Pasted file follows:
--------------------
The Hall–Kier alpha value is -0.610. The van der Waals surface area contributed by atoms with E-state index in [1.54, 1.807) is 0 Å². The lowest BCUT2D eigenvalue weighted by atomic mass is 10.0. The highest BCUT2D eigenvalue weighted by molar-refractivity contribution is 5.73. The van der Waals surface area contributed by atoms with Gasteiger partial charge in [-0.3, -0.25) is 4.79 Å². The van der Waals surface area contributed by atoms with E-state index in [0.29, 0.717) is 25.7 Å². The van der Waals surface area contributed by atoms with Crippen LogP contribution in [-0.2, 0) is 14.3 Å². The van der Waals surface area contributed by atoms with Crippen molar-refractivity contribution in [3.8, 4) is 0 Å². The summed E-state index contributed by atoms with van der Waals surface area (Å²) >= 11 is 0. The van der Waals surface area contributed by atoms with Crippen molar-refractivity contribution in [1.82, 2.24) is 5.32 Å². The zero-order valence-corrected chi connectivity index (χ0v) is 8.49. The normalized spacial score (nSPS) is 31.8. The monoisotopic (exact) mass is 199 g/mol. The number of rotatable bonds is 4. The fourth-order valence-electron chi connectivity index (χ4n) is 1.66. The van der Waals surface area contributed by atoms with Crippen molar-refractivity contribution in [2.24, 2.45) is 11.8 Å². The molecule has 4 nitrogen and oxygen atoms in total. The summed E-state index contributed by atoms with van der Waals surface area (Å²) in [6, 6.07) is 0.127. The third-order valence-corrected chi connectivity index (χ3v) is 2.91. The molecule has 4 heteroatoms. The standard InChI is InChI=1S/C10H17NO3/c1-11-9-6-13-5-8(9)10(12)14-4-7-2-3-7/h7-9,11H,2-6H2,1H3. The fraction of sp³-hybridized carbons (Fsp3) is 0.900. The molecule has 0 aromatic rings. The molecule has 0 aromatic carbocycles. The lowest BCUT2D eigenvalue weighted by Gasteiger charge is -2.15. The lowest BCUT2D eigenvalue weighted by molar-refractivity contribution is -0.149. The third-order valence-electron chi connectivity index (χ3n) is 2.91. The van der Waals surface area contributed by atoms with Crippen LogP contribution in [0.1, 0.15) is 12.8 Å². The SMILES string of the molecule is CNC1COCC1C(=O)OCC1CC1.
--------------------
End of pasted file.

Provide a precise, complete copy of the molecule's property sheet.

The Hall–Kier alpha value is -0.610. The van der Waals surface area contributed by atoms with E-state index in [1.54, 1.807) is 0 Å². The lowest BCUT2D eigenvalue weighted by atomic mass is 10.0. The highest BCUT2D eigenvalue weighted by molar-refractivity contribution is 5.73. The van der Waals surface area contributed by atoms with Gasteiger partial charge in [-0.3, -0.25) is 4.79 Å². The van der Waals surface area contributed by atoms with E-state index in [0.29, 0.717) is 25.7 Å². The van der Waals surface area contributed by atoms with Crippen LogP contribution in [-0.2, 0) is 14.3 Å². The van der Waals surface area contributed by atoms with Crippen molar-refractivity contribution in [3.8, 4) is 0 Å². The summed E-state index contributed by atoms with van der Waals surface area (Å²) >= 11 is 0. The van der Waals surface area contributed by atoms with Crippen molar-refractivity contribution in [1.82, 2.24) is 5.32 Å². The zero-order valence-corrected chi connectivity index (χ0v) is 8.49. The normalized spacial score (nSPS) is 31.8. The monoisotopic (exact) mass is 199 g/mol. The number of rotatable bonds is 4. The fourth-order valence-electron chi connectivity index (χ4n) is 1.66. The van der Waals surface area contributed by atoms with Crippen molar-refractivity contribution in [2.24, 2.45) is 11.8 Å². The molecule has 4 nitrogen and oxygen atoms in total. The summed E-state index contributed by atoms with van der Waals surface area (Å²) in [6, 6.07) is 0.127. The third-order valence-corrected chi connectivity index (χ3v) is 2.91. The molecule has 4 heteroatoms. The standard InChI is InChI=1S/C10H17NO3/c1-11-9-6-13-5-8(9)10(12)14-4-7-2-3-7/h7-9,11H,2-6H2,1H3. The fraction of sp³-hybridized carbons (Fsp3) is 0.900. The molecule has 0 aromatic rings. The molecule has 0 aromatic carbocycles. The lowest BCUT2D eigenvalue weighted by Gasteiger charge is -2.15. The lowest BCUT2D eigenvalue weighted by molar-refractivity contribution is -0.149. The third-order valence-electron chi connectivity index (χ3n) is 2.91. The van der Waals surface area contributed by atoms with Crippen LogP contribution in [0.1, 0.15) is 12.8 Å². The SMILES string of the molecule is CNC1COCC1C(=O)OCC1CC1.